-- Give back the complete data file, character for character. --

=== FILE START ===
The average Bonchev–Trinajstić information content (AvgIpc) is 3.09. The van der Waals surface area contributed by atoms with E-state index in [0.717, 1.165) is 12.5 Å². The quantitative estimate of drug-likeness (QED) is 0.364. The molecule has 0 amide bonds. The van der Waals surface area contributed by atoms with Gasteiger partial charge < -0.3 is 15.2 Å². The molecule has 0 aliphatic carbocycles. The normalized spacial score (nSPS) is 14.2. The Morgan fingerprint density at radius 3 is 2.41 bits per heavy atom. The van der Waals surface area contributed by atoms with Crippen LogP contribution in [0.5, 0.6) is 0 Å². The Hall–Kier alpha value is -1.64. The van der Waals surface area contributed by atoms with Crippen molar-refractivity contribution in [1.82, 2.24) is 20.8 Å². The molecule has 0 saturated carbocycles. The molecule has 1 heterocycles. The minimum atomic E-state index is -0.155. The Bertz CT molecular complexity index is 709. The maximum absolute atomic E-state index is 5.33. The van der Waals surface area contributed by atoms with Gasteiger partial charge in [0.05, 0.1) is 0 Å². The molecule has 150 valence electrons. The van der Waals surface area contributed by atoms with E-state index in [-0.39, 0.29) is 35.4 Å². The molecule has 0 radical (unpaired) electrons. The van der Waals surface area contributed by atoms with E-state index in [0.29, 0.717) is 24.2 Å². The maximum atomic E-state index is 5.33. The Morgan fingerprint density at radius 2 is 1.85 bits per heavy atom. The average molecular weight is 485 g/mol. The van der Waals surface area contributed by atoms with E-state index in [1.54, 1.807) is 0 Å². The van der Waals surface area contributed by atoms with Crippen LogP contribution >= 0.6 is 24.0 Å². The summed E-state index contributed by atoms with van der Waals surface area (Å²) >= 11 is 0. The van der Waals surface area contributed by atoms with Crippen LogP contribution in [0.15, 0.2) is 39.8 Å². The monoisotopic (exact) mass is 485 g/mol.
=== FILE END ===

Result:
The average Bonchev–Trinajstić information content (AvgIpc) is 3.09. The van der Waals surface area contributed by atoms with E-state index in [0.717, 1.165) is 12.5 Å². The quantitative estimate of drug-likeness (QED) is 0.364. The molecule has 0 amide bonds. The van der Waals surface area contributed by atoms with Gasteiger partial charge < -0.3 is 15.2 Å². The molecule has 0 aliphatic carbocycles. The normalized spacial score (nSPS) is 14.2. The Morgan fingerprint density at radius 3 is 2.41 bits per heavy atom. The van der Waals surface area contributed by atoms with Crippen LogP contribution in [0.5, 0.6) is 0 Å². The Hall–Kier alpha value is -1.64. The van der Waals surface area contributed by atoms with Crippen molar-refractivity contribution in [1.82, 2.24) is 20.8 Å². The molecule has 0 saturated carbocycles. The molecule has 1 heterocycles. The minimum atomic E-state index is -0.155. The Bertz CT molecular complexity index is 709. The maximum absolute atomic E-state index is 5.33. The van der Waals surface area contributed by atoms with Gasteiger partial charge in [0.05, 0.1) is 0 Å². The molecule has 150 valence electrons. The van der Waals surface area contributed by atoms with E-state index in [-0.39, 0.29) is 35.4 Å². The molecule has 0 radical (unpaired) electrons. The van der Waals surface area contributed by atoms with E-state index in [0.29, 0.717) is 24.2 Å². The maximum atomic E-state index is 5.33. The Morgan fingerprint density at radius 2 is 1.85 bits per heavy atom. The average molecular weight is 485 g/mol. The van der Waals surface area contributed by atoms with E-state index in [1.54, 1.807) is 0 Å². The van der Waals surface area contributed by atoms with Crippen LogP contribution >= 0.6 is 24.0 Å². The summed E-state index contributed by atoms with van der Waals surface area (Å²) >= 11 is 0. The van der Waals surface area contributed by atoms with Crippen LogP contribution in [0.15, 0.2) is 39.8 Å². The monoisotopic (exact) mass is 485 g/mol.